Nick Visconti, MIggs Burroughs and Louise Fusco announce the fulfillment of Drew Friedman’s dream.

So far, money has gone to Homes With Hope, CLASP Homes, the Westport Arts Center and Westport Historical Society. It will help fund art classes and activities for under-served students and young adults. This spring, an art exhibit will showcase all their work.

In addition, the foundation will award 2 scholarships, of $7,500 each, so high school students with need can attend an arts college, or art classes at a community college.

A special gala at the Westport Woman’s Club on May 17 will celebrate the arts program — and artists’ — great accomplishments.

Though not an artist himself, Friedman married one. His wife Bobbie created memorable works of art on canvas, and in clay and bronze, in a beautiful studio he built at their Westport home.

Now Bobby Q’s, Acqua and Cobb’s Mill are all gone.

So are Drew and Bobbie Friedman.

But thanks to his generosity and foresight, the arts — and artists — in Westport and Weston will live on for years.

(Candidates for Drew Friedman Community Arts Center scholarships should click here for more information.)

Remembering Ted Simons

Ted Simons’ death this week was a loss to the musical world.

It was a loss to Westport as well.

The 84-year-old longtime resident was a Broadway, television, film and cabaret musical director, composer and arranger. He created shows and films for more than 100 companies, including IBM, GE, Ford and Procter & Gamble.

He composed music for “Bye Bye Birdie” and “Anything Goes.” He worked on the Miss America Pageant, “Hullabaloo,” and TV specials with Barbra Streisand, Ethel Merman and Paul Anka.

Simons was a conductor and arranger for Bob Hope, Roberta Peters, the Four  Seasons, Shari Lewis, Leslie Uggams, Julius La Rosa and many others. He was the orchestra leader at the Waldorf Astoria Hotel in New York.

Ted Simons

But he was just as active in Westport. Never one to turn down a request, he volunteered as musical director and conductor for many school shows, at Greens Farms Academy, and with the Y’s Men’s Hoot Owls singing group.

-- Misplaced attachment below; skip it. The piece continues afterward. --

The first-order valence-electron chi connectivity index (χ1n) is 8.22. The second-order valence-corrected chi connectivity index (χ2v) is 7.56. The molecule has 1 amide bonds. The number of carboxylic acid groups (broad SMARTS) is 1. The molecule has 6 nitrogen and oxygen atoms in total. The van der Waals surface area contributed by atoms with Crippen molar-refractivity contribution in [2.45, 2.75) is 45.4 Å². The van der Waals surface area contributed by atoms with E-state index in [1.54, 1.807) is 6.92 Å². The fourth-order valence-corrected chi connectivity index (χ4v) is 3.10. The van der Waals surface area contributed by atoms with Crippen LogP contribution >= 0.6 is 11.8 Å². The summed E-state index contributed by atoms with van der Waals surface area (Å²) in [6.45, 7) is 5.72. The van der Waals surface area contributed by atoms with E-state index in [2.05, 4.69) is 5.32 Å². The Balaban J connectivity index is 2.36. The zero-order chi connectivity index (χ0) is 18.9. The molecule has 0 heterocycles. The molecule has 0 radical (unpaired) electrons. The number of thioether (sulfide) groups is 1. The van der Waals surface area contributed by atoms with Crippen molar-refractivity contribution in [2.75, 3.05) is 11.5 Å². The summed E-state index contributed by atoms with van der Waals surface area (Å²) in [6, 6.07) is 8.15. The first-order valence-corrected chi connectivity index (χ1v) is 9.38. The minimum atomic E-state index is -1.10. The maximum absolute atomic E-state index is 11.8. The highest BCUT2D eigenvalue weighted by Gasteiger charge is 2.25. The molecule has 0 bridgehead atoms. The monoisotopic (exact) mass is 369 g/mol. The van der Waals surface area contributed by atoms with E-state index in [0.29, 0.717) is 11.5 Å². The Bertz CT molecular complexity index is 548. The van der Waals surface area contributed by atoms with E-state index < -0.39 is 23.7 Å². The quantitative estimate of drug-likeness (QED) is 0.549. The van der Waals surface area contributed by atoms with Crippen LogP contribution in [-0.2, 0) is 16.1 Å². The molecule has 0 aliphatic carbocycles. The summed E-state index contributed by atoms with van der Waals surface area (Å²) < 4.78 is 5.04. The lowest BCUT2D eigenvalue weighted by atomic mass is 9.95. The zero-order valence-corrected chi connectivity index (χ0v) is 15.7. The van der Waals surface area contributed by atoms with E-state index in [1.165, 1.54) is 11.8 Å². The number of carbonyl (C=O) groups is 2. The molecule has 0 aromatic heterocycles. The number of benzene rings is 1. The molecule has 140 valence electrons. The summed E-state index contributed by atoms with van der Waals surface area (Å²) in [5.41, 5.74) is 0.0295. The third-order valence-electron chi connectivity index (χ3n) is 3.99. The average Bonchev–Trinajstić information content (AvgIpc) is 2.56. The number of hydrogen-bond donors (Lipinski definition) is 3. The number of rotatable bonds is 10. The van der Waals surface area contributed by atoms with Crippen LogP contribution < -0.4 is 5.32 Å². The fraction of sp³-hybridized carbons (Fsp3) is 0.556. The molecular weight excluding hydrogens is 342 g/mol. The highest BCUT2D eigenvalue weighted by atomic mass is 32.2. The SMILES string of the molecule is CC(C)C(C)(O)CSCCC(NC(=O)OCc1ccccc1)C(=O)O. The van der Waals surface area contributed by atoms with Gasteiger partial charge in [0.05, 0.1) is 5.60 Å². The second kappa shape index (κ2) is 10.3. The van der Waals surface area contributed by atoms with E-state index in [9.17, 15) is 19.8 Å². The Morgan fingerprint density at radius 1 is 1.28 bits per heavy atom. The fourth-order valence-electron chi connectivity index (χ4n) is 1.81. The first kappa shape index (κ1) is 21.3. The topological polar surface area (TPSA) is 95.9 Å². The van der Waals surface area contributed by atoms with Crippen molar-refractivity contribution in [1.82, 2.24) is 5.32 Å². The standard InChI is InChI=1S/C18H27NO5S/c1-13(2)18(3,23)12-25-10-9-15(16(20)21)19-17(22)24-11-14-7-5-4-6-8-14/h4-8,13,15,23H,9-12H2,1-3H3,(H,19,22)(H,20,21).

In 2009 the Senior Center honored him with a lifetime achievement award, for all he’d done for his community.

Buell Neidlinger — who grew up in Westport in the 1940s and ’50s, and is a very accomplished musician in his own right — worked on recording sessions with Simons.

“He was the consummate — maybe the most artistically able — producer/director of what we used to call ‘Big Splash TV,” Neidlinger — who now lives in Washington state — recalls.

“You don’t see those shows much anymore, on account of the expense. Some guys in his position were vicious. But he was the nicest and kindest guy.”

Working on “The Producers” with Simons was, Neidlinger says, “unbridled hilarity. Ted knew just how to respond to Mel Brooks’ constant interrupting joking. He kept everyone laughing Mel liked that! At the same time he kept the music going onto the tape — the producers liked that! It was quite a feat.”

There will be no funeral service. Instead, he asked, “Please sing or play a chorus of George Gershwin’s ‘They Can’t Take That Away From Me,’ in a slow tempo.”

Wildfire Destroys Westporter’s Home

Westporters have long migrated to California — and vice versa. Nearly everyone here has close ties to at least one person in the Golden State.

It’s no surprise many area residents have been impacted by Southern California’s devastating wildfires. Here’s one story.